Writing for your life, during the thick of it, is a kind of faith. You don’t have to wait for the story to end, you just have to believe that it will. ~E. L. Doctorow
Memoir: Why You Should Write It as You Live It By ALICE ANDERSON August 29, 2017
Now that Maime had changed her name from Nellie, she felt an inner strength grow inside her as if a seed had been planted with her name change and it was taking root in her soul. Nellie was a younger version of herself. The name Maime held within it her life wisdom, history and remembrances, and so she was sure the change was necessary.
She was a name changer, and she felt it important to warn people that she was that kind of female. Her change of mind, her reversal of decisions, could seem like she was a living contradiction especially to those who needed to Know and feel that life was about control and all that was familiar. But becoming Maime gave her the authority to change, contradict herself, especially if something was just not right, in a feeling sort of way, in an inexplicable sort of way. All of this made it seemingly impossible for Maime to ever get the tattoo she always thought she wanted as she never knew how long she would be that person wanting that particular image imprinted on her body, the body that was her carriage for this lifetime. What if her aesthetic sensibility changed? What if the Aesthetics Police showed up at her door, examined the tattoo, found it lacking in aesthetics and threw her in jail or worse, sentenced her to a life of hard labor making really ugly, garish tattoos of political figures or something else that held no meaning for longer than 5 minutes?
Maime was always working on herself, learning to stop the fight inside herself over knowing what she knew and the inner Doubting Thomas that was not so sure she knew what she knew at all. Her awareness of the quiet voice that said others won’t like this or that was being drawn more and more into the light, so she could just choose to stick with what was right for her and set aside the worries or concerns about what another might choose or how they might judge her for her choice. This brought forth a worry, that she would truly live the rest of her life alone because she hadn’t figured out how to balance sticking with what was right for her and being in relationship.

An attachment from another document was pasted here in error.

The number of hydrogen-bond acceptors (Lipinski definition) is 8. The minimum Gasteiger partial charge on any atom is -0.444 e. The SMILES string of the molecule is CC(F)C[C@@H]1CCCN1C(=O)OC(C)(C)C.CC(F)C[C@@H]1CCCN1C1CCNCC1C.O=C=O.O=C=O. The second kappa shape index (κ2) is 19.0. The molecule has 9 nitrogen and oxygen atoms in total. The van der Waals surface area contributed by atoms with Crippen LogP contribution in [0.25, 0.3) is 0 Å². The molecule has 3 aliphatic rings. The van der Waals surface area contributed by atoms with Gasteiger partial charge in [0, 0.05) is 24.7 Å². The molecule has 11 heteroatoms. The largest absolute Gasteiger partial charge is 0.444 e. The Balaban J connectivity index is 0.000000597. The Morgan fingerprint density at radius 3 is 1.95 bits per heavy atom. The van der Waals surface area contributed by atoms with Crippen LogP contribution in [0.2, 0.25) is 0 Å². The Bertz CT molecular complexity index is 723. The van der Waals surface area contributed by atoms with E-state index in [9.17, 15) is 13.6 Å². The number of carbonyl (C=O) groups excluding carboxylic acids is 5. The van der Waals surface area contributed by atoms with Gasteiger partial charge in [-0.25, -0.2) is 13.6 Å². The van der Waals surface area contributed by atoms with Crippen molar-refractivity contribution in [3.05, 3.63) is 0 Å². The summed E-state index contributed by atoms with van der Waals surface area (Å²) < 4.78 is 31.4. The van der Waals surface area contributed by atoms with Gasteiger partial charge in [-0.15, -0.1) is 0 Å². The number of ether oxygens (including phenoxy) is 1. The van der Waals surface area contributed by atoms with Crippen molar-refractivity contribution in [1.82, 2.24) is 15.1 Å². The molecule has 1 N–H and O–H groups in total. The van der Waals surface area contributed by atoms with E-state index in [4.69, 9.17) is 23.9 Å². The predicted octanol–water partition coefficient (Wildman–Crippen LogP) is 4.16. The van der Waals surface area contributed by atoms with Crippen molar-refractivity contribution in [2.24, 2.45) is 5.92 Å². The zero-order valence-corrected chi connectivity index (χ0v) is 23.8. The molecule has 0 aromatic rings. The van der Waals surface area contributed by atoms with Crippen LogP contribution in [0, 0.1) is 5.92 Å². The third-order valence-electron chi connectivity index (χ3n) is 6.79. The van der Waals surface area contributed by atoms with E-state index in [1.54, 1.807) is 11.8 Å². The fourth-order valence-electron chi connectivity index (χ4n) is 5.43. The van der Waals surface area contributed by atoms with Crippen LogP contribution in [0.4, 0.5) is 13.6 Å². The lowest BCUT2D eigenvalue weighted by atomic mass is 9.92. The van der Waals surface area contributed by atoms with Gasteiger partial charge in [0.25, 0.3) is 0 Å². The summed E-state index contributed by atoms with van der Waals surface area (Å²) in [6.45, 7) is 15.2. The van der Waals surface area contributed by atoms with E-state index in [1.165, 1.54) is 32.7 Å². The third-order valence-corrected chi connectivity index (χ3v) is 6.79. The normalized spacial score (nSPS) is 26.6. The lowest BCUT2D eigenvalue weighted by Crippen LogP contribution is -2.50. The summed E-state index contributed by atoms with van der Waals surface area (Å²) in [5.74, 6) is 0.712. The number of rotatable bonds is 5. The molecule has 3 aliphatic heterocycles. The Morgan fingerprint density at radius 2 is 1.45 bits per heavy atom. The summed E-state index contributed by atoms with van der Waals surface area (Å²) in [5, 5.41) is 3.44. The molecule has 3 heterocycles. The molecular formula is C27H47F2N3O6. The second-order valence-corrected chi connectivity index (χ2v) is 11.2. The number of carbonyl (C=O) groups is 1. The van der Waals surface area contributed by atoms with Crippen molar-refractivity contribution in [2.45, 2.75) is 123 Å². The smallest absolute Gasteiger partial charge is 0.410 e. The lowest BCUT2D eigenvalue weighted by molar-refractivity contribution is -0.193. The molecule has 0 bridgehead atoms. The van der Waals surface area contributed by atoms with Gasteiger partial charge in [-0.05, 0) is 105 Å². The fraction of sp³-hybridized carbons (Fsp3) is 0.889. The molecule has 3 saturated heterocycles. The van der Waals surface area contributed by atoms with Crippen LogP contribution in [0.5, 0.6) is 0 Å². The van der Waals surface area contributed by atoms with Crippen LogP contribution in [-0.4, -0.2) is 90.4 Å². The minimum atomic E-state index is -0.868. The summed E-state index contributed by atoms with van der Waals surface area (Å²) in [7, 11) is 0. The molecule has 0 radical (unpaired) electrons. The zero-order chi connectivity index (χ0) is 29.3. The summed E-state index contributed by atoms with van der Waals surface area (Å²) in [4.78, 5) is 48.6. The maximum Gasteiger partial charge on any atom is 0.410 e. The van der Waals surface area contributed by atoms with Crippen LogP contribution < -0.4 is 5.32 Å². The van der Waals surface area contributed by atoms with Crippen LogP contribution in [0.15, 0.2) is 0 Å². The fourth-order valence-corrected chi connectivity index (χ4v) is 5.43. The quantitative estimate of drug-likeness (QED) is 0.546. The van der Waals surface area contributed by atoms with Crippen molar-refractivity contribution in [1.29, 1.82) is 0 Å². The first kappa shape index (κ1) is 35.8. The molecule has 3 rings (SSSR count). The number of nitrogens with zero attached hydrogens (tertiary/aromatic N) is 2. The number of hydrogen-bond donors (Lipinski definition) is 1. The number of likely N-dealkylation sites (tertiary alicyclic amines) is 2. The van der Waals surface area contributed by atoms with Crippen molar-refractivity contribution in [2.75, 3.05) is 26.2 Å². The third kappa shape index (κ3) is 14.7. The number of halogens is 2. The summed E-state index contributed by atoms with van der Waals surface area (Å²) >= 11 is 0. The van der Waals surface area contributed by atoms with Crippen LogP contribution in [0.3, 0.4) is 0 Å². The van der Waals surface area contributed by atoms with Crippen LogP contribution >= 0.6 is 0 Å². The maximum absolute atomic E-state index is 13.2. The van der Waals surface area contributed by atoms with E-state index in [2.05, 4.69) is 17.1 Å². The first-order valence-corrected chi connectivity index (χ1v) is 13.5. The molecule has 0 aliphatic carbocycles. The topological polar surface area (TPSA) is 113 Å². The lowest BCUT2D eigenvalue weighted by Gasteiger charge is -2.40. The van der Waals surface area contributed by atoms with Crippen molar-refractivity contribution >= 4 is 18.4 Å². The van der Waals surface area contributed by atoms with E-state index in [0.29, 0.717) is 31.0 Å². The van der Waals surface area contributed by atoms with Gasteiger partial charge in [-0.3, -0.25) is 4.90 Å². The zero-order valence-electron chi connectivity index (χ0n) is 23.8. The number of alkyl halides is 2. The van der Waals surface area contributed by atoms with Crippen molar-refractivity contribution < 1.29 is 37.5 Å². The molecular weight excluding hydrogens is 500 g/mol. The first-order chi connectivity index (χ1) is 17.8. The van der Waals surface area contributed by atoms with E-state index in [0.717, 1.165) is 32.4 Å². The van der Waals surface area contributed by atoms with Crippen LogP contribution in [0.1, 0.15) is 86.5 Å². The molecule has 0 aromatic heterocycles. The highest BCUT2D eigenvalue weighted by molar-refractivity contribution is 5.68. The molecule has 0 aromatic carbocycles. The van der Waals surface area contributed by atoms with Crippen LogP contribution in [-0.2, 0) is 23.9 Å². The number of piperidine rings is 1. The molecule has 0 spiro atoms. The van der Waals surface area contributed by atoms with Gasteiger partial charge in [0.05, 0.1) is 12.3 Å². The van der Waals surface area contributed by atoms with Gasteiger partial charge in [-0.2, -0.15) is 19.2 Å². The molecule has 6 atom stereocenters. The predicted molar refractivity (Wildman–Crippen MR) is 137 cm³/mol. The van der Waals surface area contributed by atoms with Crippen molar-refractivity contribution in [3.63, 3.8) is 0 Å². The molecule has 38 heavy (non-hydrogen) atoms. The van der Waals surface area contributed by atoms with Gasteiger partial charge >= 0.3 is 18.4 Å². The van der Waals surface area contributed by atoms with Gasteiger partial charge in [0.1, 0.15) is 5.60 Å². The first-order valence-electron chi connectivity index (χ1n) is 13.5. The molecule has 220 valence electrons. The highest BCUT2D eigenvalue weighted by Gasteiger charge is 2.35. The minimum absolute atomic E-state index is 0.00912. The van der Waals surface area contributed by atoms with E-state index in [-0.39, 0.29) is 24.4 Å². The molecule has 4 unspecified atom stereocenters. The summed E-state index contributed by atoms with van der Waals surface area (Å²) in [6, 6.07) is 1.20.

She pondered her use of “Doubting Thomas” and was very curious about it being a male reference that held her questioning. What was the female opposite of Doubting Thomas? The Way Seer? The Wise Crone?Another “naming” that would grow into itself, like Maime.
She could get an email, text or comment that sounded controlling, or rejecting, but was it really? She would use the Maisie Dobbs (psychologist and private investigator) technique of clearing her mind, removing unnecessary thoughts and see what was really going on. She discovered that the discomfort she felt was both what she was picking up from others but more importantly, it was a discomfort because she didn’t like what was going on or she sensed something was awry. She knew that if she didn’t have a sense she liked the people she was corresponding with, it was important to keep that focus on herself, not on what those others thought. That was the most truthful thing and the most difficult. It was way more important that she knew what she felt and thought, than whether the others liked her or not. She had to remember which way to look, which way to point the camera for a clear and true perspective.
The mix of Donald Evans and Maisie Dobbs was intriguing. One was a person, and one was a character, and both educated her, shared a vision about creativity, listening deeply and transforming the world they lived in. Maime thought of them as searchers, adventurers, wanting to know the truth, not the overlays of distortion based on misguided beliefs. Whether or not this was true about them, she really did not want to know. She just needed them to be those people who could hold the place of creativity, curiosity, and discovery. Hold those archetypes to steady her in your journey into the many things she did not completely understand.